What are open educational resources?

Open educational resources (OERs) are teaching resources available in a variety of formats that have an open copyright license. This allows anyone to use, adapt and share them as needed. There are different types of open copyright licenses that allow a range of permissions to the user. Many of these are administered by Creative Commons.

Open educational resources and open pedagogy have many benefits for both faculty and students. 

  • Allowing faculty to adapt teaching materials to match the content of their courses. 
  • Providing students the opportunity to create, collaborate, and share their learning. 
  • Lowering the cost of education making it more accessible and affordable for all. 

Support for OERs

Advance Open Ed provides financial and practical support along with educational opportunities to help the UM community create, adapt, and adopt open educational resources (OER).

Grant application deadline is September 29.

Learn more and apply

Find open educational resources by subject

Open educational resources can be accessed and downloaded from several different websites. Many of these sources allow you to search by subject area making it easy to identify potential textbooks for your courses.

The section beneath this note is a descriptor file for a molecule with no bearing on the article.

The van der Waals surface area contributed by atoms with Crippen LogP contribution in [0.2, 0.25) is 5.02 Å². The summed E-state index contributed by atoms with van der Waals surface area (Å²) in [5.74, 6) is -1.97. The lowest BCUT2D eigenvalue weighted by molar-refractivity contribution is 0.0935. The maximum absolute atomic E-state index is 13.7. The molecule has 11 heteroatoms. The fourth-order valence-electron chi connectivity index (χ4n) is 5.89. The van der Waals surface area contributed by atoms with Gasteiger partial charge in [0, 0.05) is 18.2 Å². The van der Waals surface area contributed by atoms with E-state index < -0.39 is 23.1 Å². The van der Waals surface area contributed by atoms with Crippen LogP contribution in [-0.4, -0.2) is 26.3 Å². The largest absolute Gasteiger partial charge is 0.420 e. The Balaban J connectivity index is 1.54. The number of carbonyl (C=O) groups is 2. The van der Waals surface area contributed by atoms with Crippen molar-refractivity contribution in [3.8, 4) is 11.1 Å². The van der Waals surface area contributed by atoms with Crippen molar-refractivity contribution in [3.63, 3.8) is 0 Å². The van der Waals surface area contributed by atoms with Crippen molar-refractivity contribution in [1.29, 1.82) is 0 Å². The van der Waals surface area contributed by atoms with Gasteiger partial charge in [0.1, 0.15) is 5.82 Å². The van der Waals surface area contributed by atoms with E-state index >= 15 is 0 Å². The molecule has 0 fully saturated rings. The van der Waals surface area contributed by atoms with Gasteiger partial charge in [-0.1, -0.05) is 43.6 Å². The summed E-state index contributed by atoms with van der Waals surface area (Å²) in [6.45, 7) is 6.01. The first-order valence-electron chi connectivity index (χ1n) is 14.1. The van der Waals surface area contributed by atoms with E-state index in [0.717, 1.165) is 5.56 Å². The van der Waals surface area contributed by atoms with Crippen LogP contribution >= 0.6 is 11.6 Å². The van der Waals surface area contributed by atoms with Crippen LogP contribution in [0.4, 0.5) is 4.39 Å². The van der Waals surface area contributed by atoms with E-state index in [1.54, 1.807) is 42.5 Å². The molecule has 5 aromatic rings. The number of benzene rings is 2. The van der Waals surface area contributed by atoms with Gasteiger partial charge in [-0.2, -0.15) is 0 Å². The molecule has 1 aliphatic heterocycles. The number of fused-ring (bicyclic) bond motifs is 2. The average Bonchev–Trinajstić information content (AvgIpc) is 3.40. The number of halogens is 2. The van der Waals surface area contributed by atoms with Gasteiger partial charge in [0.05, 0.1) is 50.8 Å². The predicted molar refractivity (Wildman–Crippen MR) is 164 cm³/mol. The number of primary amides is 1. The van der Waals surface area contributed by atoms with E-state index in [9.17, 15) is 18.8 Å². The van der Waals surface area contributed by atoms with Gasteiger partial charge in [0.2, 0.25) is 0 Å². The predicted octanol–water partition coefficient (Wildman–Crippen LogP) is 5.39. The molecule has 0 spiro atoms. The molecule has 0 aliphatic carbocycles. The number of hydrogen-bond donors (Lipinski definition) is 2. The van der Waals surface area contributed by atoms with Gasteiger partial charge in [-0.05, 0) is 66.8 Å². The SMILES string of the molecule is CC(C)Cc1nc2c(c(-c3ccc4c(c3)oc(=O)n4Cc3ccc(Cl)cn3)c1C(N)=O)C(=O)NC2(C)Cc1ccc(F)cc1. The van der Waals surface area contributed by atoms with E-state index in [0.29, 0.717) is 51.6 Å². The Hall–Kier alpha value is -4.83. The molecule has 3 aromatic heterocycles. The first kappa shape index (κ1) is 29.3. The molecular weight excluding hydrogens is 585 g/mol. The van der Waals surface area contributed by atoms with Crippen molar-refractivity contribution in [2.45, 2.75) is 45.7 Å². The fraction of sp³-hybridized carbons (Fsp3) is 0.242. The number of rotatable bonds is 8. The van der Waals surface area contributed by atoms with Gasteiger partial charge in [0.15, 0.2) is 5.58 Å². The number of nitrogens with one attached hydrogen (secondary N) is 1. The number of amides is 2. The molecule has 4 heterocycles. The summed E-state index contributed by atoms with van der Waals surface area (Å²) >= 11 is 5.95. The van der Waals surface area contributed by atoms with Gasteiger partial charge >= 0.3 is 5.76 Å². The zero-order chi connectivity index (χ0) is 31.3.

UM's OER by Discipline Guide

Visit OER by Discipline Guide

The OER by Discipline Guide: University of Manitoba edition is a reference resource customized for use at the UM, listing open textbook materials organized by faculty and department. It is an open work in progress that is updated periodically.

Find Textbooks by Subject

  • Scroll down to choose your faculty and department.
  • Click on the book title to access the book from its original source.

Open Ed Manitoba

Visit OpenEd Manitoba

  • Choose your subject on the left.
  • Click on the title of the textbook to view the different versions available to download.

Open Textbook Library

Visit Open Textbook Library

The Open Textbook Library includes textbooks authored by academics at several American universities and can be searched by subject area. The collection is made available from the University of Minnesota Centre for Open Education.

How to Find Textbooks by Subject:

  1. Follow this link to the Open Textbook Library catalogue
  2. Choose your subject from the list.
  3. Click on “Read More” to view the contents and download options.

Other sources for OERs

The websites below can be searched for additional OER content. Some websites such as ECampus Ontario provide access to publications already available through BC Campus. Other websites, such as OASIS and George Mason allow you to search multiple catalogues simultaneously.


Visit eCampusOntario

E-Campus Ontario is a shared collection of textbooks and other OERs, including textbooks from the BC Campus and Campus Manitoba catalogue. The collection also includes learning modules and video lectures.

Open Stax

Visit OpenStax

Open Stax is a collection of open peer-reviewed materials from Rice University. The textbooks available are for introductory U.S. college level courses. Open Stax requires users to create a free account.

OER Commons

Visit OER Commons

OER Commons is a repository for open learning materials. The collection includes textbooks, lesson plans, lectures, and other modules.